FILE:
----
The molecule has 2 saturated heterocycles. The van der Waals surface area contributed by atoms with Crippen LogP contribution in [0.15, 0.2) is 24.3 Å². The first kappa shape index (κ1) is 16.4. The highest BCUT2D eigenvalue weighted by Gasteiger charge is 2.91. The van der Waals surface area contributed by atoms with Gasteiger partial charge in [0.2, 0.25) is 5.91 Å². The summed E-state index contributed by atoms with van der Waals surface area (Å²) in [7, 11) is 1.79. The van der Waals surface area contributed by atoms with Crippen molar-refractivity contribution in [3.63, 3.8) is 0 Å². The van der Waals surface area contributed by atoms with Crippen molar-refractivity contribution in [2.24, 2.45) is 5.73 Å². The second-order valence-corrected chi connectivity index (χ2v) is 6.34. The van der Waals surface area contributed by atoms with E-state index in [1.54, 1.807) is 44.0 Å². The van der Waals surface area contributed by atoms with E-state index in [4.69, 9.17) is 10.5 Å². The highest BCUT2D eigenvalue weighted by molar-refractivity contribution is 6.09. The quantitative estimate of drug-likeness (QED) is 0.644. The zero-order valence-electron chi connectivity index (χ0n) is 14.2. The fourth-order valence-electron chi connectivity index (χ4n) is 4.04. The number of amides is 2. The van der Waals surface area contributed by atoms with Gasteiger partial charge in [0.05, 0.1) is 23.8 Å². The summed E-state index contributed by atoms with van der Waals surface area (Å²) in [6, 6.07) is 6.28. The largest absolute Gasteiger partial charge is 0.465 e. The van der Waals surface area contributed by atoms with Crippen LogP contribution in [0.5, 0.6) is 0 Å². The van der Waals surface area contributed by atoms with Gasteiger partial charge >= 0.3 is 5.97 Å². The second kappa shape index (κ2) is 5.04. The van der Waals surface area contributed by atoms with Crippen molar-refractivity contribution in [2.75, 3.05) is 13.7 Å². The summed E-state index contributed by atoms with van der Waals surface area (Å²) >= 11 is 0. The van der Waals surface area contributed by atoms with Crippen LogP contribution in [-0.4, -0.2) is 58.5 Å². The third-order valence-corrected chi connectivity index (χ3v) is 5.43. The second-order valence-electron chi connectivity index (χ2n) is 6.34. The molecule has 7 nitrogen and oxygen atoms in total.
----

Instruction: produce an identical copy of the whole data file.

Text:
The molecule has 2 saturated heterocycles. The van der Waals surface area contributed by atoms with Crippen LogP contribution in [0.15, 0.2) is 24.3 Å². The first kappa shape index (κ1) is 16.4. The highest BCUT2D eigenvalue weighted by Gasteiger charge is 2.91. The van der Waals surface area contributed by atoms with Gasteiger partial charge in [0.2, 0.25) is 5.91 Å². The summed E-state index contributed by atoms with van der Waals surface area (Å²) in [7, 11) is 1.79. The van der Waals surface area contributed by atoms with Crippen molar-refractivity contribution in [3.63, 3.8) is 0 Å². The van der Waals surface area contributed by atoms with Crippen molar-refractivity contribution in [2.24, 2.45) is 5.73 Å². The second-order valence-corrected chi connectivity index (χ2v) is 6.34. The van der Waals surface area contributed by atoms with E-state index in [1.54, 1.807) is 44.0 Å². The van der Waals surface area contributed by atoms with E-state index in [4.69, 9.17) is 10.5 Å². The highest BCUT2D eigenvalue weighted by molar-refractivity contribution is 6.09. The quantitative estimate of drug-likeness (QED) is 0.644. The zero-order valence-electron chi connectivity index (χ0n) is 14.2. The fourth-order valence-electron chi connectivity index (χ4n) is 4.04. The number of amides is 2. The van der Waals surface area contributed by atoms with Gasteiger partial charge in [0.05, 0.1) is 23.8 Å². The summed E-state index contributed by atoms with van der Waals surface area (Å²) in [6, 6.07) is 6.28. The largest absolute Gasteiger partial charge is 0.465 e. The van der Waals surface area contributed by atoms with Crippen LogP contribution in [0.5, 0.6) is 0 Å². The van der Waals surface area contributed by atoms with Gasteiger partial charge >= 0.3 is 5.97 Å². The second kappa shape index (κ2) is 5.04. The van der Waals surface area contributed by atoms with Crippen molar-refractivity contribution in [2.75, 3.05) is 13.7 Å². The summed E-state index contributed by atoms with van der Waals surface area (Å²) >= 11 is 0. The van der Waals surface area contributed by atoms with Crippen LogP contribution in [-0.4, -0.2) is 58.5 Å². The third-order valence-corrected chi connectivity index (χ3v) is 5.43. The second-order valence-electron chi connectivity index (χ2n) is 6.34. The molecule has 7 nitrogen and oxygen atoms in total.